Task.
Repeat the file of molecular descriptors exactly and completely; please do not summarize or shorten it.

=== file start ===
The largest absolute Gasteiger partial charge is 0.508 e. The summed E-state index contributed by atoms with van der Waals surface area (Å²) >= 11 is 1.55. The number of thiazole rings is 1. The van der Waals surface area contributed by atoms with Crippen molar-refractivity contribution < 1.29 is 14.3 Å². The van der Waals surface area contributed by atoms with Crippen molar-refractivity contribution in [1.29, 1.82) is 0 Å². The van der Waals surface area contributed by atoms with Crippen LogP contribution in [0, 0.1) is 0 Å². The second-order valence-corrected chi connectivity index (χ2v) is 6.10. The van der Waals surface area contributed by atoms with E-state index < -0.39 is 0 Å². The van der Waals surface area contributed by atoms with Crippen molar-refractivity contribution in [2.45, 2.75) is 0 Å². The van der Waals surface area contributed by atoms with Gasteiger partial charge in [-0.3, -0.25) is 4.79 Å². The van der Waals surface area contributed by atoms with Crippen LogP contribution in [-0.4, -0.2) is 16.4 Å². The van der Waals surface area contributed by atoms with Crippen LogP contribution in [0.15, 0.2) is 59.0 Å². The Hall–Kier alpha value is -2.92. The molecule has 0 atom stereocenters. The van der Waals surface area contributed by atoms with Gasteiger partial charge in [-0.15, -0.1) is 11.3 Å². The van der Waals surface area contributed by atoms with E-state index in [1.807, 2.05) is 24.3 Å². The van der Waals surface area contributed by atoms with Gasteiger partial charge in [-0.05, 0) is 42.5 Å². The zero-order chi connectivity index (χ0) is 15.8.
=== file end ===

The largest absolute Gasteiger partial charge is 0.508 e. The summed E-state index contributed by atoms with van der Waals surface area (Å²) >= 11 is 1.55. The number of thiazole rings is 1. The van der Waals surface area contributed by atoms with Crippen molar-refractivity contribution < 1.29 is 14.3 Å². The van der Waals surface area contributed by atoms with Crippen molar-refractivity contribution in [1.29, 1.82) is 0 Å². The van der Waals surface area contributed by atoms with Crippen LogP contribution in [0, 0.1) is 0 Å². The second-order valence-corrected chi connectivity index (χ2v) is 6.10. The van der Waals surface area contributed by atoms with E-state index < -0.39 is 0 Å². The van der Waals surface area contributed by atoms with Crippen molar-refractivity contribution in [2.45, 2.75) is 0 Å². The van der Waals surface area contributed by atoms with Gasteiger partial charge in [-0.3, -0.25) is 4.79 Å². The van der Waals surface area contributed by atoms with Crippen LogP contribution in [-0.4, -0.2) is 16.4 Å². The van der Waals surface area contributed by atoms with Crippen LogP contribution in [0.15, 0.2) is 59.0 Å². The Hall–Kier alpha value is -2.92. The molecule has 0 atom stereocenters. The van der Waals surface area contributed by atoms with Gasteiger partial charge in [-0.15, -0.1) is 11.3 Å². The van der Waals surface area contributed by atoms with E-state index in [1.807, 2.05) is 24.3 Å². The van der Waals surface area contributed by atoms with Gasteiger partial charge in [-0.05, 0) is 42.5 Å². The zero-order chi connectivity index (χ0) is 15.8.